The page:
Some people only find out they’re HIV positive after the virus has started to make them ill. If you’re in this situation you’ll have a lot to take in – and you may not realise that if you’re taking effective treatment and have an undetectable viral load, you cannot pass on HIV.
It can take up to six months on treatment to become undetectable.
Late diagnosis means that you've tested positive for HIV after the virus has already started to damage your immune system. If you're diagnosed when your CD4 count has dropped below 350 (or it reaches this point within three months of your diagnosis) this is considered a late diagnosis.
If you’re diagnosed at this point you might feel overwhelmed by all of the information given to you, but remember that taking care of yourself is your number one priority. Treatment will help you do this.
Yes. In the UK, national guidelines set out standards for HIV treatment.
It's recommended that anyone with HIV who is ready to commit to treatment should start regardless of their CD4 count.
If you’ve been diagnosed late your doctor will want you to start treatment straight away unless they need to treat any other conditions you have first.
Treatment protects your immune system (even if it has been damaged) and if you’re taking it and have an undetectable viral load you cannot pass on HIV. This can take up to six months for some people, therefore the term effective treatment means that someone has been taking it as prescribed for at least six months and has an undetectable viral load.
Your doctor will be able to advise you about your CD4 and viral load results and explain whether or not you’re able to pass on HIV at this point.
Before September 2015 people were advised to start treatment when their CD4 count dropped to 350 or below, but those guidelines have been changed to reflect the findings of the START study.
You might already feel unwell and many people who receive a late diagnosis are told that they have symptoms of an opportunistic infection.
These are infections which are able to get into your body more easily because your immune system has been weakened. Common opportunistic infections include:
Although opportunistic infections can be serious and impact your quality of life, you can work closely with your doctor to find the best combination of medication for you to help your immune system.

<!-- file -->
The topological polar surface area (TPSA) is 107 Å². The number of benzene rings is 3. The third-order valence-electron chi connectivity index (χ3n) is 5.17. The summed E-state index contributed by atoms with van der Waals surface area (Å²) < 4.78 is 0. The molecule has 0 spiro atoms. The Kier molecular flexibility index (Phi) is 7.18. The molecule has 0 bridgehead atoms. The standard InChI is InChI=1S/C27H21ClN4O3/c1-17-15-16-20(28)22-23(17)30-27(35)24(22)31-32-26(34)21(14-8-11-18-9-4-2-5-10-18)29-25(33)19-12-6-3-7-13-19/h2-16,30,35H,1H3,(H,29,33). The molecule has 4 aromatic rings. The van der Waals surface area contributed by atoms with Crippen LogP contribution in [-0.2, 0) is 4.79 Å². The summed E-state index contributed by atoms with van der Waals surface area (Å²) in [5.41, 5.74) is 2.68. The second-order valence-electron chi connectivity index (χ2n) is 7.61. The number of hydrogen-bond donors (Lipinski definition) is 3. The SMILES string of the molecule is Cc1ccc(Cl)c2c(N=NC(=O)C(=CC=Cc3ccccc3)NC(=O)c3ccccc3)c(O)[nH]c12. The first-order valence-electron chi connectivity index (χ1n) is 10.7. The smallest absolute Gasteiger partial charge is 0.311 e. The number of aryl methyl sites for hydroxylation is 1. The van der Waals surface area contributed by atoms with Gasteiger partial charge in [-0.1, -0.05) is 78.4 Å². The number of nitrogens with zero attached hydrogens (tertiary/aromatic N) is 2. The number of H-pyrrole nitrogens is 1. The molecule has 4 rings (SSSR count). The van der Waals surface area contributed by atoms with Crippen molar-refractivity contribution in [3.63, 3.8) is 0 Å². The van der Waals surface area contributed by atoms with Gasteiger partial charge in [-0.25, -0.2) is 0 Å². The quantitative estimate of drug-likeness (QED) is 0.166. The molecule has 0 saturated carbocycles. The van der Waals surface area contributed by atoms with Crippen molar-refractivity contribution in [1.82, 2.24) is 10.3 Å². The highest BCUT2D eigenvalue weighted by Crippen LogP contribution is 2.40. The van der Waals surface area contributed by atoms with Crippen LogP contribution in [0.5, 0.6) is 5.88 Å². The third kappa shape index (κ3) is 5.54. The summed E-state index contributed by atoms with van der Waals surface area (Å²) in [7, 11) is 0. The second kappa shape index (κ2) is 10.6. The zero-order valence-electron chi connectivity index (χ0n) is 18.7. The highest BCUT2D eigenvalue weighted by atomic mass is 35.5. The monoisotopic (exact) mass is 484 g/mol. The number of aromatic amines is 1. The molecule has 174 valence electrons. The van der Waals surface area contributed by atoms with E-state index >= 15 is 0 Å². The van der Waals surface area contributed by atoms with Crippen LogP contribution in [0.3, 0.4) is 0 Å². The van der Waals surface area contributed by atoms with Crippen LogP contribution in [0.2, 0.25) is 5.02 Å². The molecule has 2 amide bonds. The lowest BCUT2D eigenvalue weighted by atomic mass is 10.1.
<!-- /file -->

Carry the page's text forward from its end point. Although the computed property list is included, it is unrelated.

HIV medication is very good and although your immune system will already have been damaged, it's possible to repair a lot of the damage the virus has done if you take special care of your health.
The goal of HIV treatment is to reduce your viral load to undetectable levels so that you cannot pass on HIV and your health is protected.
Following your medication instructions is especially important if you’re diagnosed late.
Being told that you have HIV can be an emotional, life-changing event, but a late diagnosis usually means that you must adapt to your new situation quickly.
You're not alone – in 2015, Public Health England reported that 39% of people diagnosed with HIV found out late.
There are steps you can take to ensure your general health is as good as it can be, so that HIV cannot take advantage of your already-weakened immune system.
Starting treatment is an important way to avoid passing on HIV and protect your own health.
If you become a registered member of myHIV, you'll have access to our free health tools.
You can join our peer support sessions on our community forums. All members, including the volunteers trained to run the sessions, are like you living with HIV.
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Iam late stage just got out with phnomia and pcp as ive only had 8 girlfriends iam struggling to understand this as they all appear healthy but more worring ive had this for 10 years been going to doctor saying some tjing wrong he said i was fine so many occassions so iam very angry hes not picked up on it also got taken to hospital they said i had low white blood cells and pumped 16 hours of gluecose through me why wasnt tjis detected earlier and does this mean ill live less my hart rates to high my breathings to low my bowls hurt i have a two year old son trying to get a council place is impossible my legs ache alot i believe this is the reason i gave up my work i felt like to much running my child back and forth to school and back i kept getting weak.legs and feeling tired so i said to employer can i do reduced hours but i was getting weaker and gave up due to my sons custody and my ability to unknown health problems now i struggle on minimal benifits
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